Europe steeled itself for high natural gas prices, but now they are falling
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The Henry Hub spot price, which is a benchmark price for U.S. natural gas, is $7.20 per metric million British thermal unit. What’s a metric million British thermal unit? Never mind that.
The thing to remember is that this benchmark price was less than $2 before the pandemic. Europe, which is facing an energy crisis, has been particularly anxious about the rise in prices. But somehow, prices there have been falling.
They were down 10% Friday amid news that storage is keeping up with demand.
We’ve said this before but it bears repeating: Natural gas, as a commodity, is very different than oil.
“All of the gas supply and demand is largely connected by pipeline infrastructure,” said Eugene Kim at Wood Mackenzie. “And whenever you get a mismatch of supply and demand in a certain region, then you start to see prices dislocate severely.”
Which means, where there isn’t much pipeline infrastructure in New England, on the West Coast of the United States and certainly in part of Europe, the price for natural gas there is much higher.
So why is the price of gas in Europe going down? It’s not like it all of a sudden built more pipelines.
“It’s mostly, believe it or not, being really lucky with the weather in November,” said Ryan Kellogg, a public policy professor at the University of Chicago. “The natural gas balance depends so much on what winter weather turns out to be. And it turns out Europe, fortunately for them, got really lucky and had a really warm November.”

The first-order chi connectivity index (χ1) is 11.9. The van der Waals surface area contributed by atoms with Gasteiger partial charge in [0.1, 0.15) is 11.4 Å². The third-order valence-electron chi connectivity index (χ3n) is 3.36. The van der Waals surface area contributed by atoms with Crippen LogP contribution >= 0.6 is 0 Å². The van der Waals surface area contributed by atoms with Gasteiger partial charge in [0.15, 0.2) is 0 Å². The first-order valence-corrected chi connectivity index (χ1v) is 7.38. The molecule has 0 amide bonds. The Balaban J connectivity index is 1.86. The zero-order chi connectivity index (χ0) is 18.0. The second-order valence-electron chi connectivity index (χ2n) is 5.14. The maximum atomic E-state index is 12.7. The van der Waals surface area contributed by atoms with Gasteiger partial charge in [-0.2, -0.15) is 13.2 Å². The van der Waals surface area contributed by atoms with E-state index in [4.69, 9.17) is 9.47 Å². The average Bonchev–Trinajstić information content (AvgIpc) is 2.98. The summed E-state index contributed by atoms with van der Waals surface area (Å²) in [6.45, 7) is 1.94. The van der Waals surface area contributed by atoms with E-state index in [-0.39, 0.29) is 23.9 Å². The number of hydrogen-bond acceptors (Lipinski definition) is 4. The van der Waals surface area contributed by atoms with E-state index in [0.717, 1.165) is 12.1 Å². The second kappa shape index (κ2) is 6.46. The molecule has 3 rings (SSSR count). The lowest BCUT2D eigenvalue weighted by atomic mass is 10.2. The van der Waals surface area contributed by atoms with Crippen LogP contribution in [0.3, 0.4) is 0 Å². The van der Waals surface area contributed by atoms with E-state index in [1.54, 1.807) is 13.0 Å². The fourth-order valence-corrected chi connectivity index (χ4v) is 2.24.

So, he said, even though Europe has recently had a few cold snaps, storage has remained pretty full, so many countries have been able to keep up with increased demand.
On top of that, Germany’s first floating storage and regasification unit that will allow that country to import liquefied natural gas is, set to come online Saturday. That move was spurred by Russia’s invasion of Ukraine and the cutting off of that supply.
But Ana Maria Jaller-Makarewicz, European analyst at the Institute for Energy Economics and Financial Analysis, said leaders across the Atlantic have to think more long term.
“Yeah, we need the gas right now to offer us that security for this winter,” she said. “But we need to focus on the future, yeah? And the future, we need to diversify our sources of energy.”
And, she said, Europeans need to reduce demand for fossil fuels, which they’ve shown is possible as necessitated due to that lack of Russian supply.
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